Not only do you include several fragments from Angela Moves On to showcase it in a dialogue with your film, but you even imagine a hypothetical follow-up to the two characters from Lucian Bratu’s film, played by the same actors. It’s an extremely unexpected choice.

That’s another direction that interested me. With the avatar, the idea was to understand the notion of ‘character’, but with Angela Moves On, the way the characters transition from one film to another, it was more about exploring the concept of narrative in cinema. Most films tend to consider narrative as a single story, or several stories working independently, and so on. In other arts, such as literature and painting, things are much more open, in my opinion. You can have a novel like Sebald’s, which integrates various photographs, paintings, stills from different films, and still work as literature. The narrative is not at all affected by the introduction of these non-literary elements. And since I’m interested in exploring forms I haven’t explored before or directions I’ve only slightly touched upon, I thought, “What if I integrate elements from another film? What if characters from one film appear in this new film?” In fact, Angela Moves On is seen as a documentary whose characters have left the frame to step into a fictional world. It’s a back-and-forth between the two films, or more precisely, between all sets of images. In fact, I think they should all be seen as both documentary and fiction at the same time. That is why wanted to extract details from Angela Moves On that are purely documentary. Sure, you can do that with anything. It’s Walter Benjamin’s idea presented in Arcades Project, which looks into all kinds of texts, including literary or poetic ones, for their symbolic and documentary value.

I’ve been thinking about making a film or a series for TikTok, but I don’t have the time or energy for it. Still, I would be very tempted to use this aesthetic for something else. After all, it’s just a form that can be filled with all sorts of things

It’s clear that, on the one hand, you continue or, rather, develop your interest in montage through this cross between the two films. At the same time, by introducing the social media character Bobiţă, you further pursue the interest you showed in Bad Luck Banging or Loony Porn for new media images. You mix all these types of images, and the combination is sometimes surprising and even explosive. It seems that you treat them all equally, as if none were superior to another. I’d like you to explain this vision.

I myself am, if you will, torn between two opposite perspectives. One of them was nicely put by Călin Boto, who at one point wrote on Facebook that we should stop with this obsession that The Reenactment is above all and that we have a lot of interesting films. In a way, I agree with him. When we talk about cinema, everything is interesting. I’m not keen on football, but I find TV matches to be quite interesting in terms of cinema, especially since there are so many cameras now, slow-motion, the VAR system. Suddenly, a football match holds a lot of information in regard to filmmaking, which could compete with many great films. The way ads come up on the Internet, generating this involuntary montage, can be extremely stimulating. If you’re interested in cinema in that sense, then everything becomes interesting. I know I’ve quoted this anecdote before, but it’s one of my favorites: Naum Kleiman, the great Eisenstein expert, says somewhere that Eisenstein’s home library was not organized by authors or fields or chronologically, but based on principles of montage. For example, a Napoleon biography stood next to a book about genetic anomalies. Kleiman concludes that the way Eisenstein’s library was organized was a great film in itself. I’m a firm believer in these things, and I think that if you’re interested in cinema, you start to see cinema everywhere and in everything.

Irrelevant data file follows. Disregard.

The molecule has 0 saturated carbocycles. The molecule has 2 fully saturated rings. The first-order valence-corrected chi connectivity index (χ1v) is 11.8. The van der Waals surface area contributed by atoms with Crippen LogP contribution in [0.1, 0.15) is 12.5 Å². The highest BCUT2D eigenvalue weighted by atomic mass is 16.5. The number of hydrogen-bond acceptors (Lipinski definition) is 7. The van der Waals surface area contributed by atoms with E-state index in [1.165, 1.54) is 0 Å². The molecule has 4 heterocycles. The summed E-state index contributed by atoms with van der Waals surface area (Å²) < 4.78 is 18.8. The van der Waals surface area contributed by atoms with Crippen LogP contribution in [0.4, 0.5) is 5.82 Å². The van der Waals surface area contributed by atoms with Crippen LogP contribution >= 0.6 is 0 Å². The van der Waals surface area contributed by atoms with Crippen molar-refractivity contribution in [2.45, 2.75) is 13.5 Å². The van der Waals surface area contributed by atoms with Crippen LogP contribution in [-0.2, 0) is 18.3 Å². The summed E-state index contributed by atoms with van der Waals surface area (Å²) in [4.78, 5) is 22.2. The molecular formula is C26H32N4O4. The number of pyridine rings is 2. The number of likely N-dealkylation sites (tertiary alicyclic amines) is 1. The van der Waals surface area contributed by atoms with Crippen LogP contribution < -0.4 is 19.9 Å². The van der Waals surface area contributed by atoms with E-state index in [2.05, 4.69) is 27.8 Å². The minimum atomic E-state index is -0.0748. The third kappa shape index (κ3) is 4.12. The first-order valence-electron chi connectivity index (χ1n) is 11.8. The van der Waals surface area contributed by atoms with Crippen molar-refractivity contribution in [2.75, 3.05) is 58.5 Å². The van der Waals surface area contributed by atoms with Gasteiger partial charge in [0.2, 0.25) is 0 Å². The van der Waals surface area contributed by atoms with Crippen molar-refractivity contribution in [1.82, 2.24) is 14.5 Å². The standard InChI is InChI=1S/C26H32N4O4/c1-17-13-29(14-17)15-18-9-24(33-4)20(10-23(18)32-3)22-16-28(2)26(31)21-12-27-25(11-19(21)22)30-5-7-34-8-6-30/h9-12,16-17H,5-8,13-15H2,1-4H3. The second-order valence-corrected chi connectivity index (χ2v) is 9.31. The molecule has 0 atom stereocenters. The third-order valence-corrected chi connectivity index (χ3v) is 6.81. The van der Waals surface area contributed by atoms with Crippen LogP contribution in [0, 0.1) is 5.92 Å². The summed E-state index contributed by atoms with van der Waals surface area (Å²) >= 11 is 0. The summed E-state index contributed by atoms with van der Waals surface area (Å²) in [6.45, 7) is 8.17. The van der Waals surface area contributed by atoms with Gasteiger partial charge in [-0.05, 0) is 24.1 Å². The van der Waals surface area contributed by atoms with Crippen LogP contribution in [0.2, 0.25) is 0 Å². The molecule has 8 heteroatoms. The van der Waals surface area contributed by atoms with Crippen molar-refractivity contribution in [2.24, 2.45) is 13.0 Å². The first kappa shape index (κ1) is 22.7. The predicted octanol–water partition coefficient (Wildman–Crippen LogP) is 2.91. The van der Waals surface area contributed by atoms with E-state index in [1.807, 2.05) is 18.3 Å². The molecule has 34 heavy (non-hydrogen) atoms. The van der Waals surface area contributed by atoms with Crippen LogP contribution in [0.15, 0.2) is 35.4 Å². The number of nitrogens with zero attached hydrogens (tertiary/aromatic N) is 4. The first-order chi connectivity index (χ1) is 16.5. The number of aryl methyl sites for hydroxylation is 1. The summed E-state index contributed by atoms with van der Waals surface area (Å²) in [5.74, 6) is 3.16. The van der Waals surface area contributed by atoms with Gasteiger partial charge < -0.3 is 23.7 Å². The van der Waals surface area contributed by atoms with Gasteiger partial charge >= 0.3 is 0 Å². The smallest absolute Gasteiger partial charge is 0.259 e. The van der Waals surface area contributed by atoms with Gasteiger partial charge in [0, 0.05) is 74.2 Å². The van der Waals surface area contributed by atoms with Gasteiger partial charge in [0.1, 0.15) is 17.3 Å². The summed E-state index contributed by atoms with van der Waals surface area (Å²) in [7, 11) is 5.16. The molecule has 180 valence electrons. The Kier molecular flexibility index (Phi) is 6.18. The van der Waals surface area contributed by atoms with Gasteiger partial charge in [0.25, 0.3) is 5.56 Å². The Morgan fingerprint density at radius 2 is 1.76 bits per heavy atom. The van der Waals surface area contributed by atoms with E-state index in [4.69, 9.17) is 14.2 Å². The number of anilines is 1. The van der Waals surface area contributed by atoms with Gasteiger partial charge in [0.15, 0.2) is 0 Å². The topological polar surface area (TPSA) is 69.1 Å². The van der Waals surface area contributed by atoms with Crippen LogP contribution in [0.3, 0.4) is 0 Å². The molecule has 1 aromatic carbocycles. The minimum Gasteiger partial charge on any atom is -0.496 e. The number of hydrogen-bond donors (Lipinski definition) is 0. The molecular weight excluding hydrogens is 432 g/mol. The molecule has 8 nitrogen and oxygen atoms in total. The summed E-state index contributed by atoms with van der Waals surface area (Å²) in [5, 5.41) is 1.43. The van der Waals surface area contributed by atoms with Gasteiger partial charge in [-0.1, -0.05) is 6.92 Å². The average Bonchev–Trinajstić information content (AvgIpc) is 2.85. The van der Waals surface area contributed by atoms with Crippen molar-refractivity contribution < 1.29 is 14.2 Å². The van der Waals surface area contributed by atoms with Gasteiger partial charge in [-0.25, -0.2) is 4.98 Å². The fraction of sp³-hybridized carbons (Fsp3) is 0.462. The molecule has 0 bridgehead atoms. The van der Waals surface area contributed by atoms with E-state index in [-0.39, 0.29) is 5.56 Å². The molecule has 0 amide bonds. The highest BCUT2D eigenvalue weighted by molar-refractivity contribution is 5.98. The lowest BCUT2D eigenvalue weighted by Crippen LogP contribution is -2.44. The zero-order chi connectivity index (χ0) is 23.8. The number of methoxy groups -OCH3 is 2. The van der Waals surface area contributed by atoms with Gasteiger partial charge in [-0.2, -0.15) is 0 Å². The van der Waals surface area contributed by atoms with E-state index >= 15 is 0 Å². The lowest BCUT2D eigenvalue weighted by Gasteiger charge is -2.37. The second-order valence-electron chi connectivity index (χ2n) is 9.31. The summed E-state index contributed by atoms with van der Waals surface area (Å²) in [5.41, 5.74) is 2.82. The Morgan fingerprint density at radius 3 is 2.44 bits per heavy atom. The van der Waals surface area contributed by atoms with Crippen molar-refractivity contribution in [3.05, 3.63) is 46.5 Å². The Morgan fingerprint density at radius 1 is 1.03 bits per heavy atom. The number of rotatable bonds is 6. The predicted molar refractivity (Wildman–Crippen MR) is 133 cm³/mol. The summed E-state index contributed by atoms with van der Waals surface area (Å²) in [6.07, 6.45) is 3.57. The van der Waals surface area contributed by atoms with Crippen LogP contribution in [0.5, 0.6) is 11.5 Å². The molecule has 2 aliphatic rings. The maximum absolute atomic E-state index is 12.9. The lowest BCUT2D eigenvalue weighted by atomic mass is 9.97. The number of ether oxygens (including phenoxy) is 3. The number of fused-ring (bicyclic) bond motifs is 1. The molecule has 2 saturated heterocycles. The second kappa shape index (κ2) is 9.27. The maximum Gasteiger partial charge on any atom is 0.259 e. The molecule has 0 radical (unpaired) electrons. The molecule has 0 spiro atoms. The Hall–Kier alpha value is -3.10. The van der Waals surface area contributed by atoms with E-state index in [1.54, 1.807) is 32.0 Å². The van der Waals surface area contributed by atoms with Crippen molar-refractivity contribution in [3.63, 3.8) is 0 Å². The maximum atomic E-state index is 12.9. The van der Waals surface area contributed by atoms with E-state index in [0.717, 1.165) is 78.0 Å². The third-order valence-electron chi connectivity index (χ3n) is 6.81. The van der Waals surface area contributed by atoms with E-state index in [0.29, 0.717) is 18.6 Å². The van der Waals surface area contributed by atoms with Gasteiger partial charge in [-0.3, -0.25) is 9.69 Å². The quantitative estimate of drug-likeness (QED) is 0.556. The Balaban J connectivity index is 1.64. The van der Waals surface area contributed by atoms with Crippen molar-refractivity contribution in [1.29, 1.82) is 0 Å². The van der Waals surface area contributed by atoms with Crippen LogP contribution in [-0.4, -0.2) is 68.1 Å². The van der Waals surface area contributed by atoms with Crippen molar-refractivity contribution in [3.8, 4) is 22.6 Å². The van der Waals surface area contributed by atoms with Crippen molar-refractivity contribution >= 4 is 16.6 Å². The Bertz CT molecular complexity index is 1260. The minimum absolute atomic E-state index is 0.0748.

On the other hand, not all things are on the same level when you need a model or have to make a ranking, for example. Even if Boto is right and says that all Romanian films are interesting, The Reenactment by Lucian Pintilie remains a film that, in terms of how we traditionally think about cinema and the way we organize the canon, is superior to most, if not all, Romanian films. What’s more, you can learn how to make films from The Reenactment, whereas from all this garbage that comes out now the only thing you can learn is how not to make films.

So there are two perspectives, two different directions. One is analytical, where, as Umberto Eco said, it doesn’t matter what the object of research is, what matters is the method, and if the method is good, then you can study anything, because it’s just as interesting. On the other hand, as a filmmaker, as someone interested in making films, not everything is useful, and you need to discern, to know or at least to intuit which direction you want to go.

But, there is another area I’m very much intrigued by. It’s the area where these two directions can intersect. You can take an element from the TikTok aesthetic and integrate it into another aesthetic, or the other way around. I’ve been thinking about making a film or a series for TikTok, but I don’t have the time or energy for it. Still, I would be very tempted to use this aesthetic for something else. After all, it’s just a form that can be filled with all sorts of things. It doesn’t have to reproduce the same stuff, various people singing, doing lip sync, and so on. TikTok can be used for so much more. I’m certain of it, just as it was with the advent of television. I’m interested in how things can flow from one side to another.

 I wanted the structure of the film to be similar to a collage

I feel that you clearly highlight the different nature of the various images you use. The main plotline, of Angela driving around the city, is shot in black and white on 16mm. The TikTok clips are in color and have their own characteristics. The archive footage, i.e. the excerpts from Angela Moves On, works as flashbacks. Then there are the Zoom calls or the scenes shot with the phone.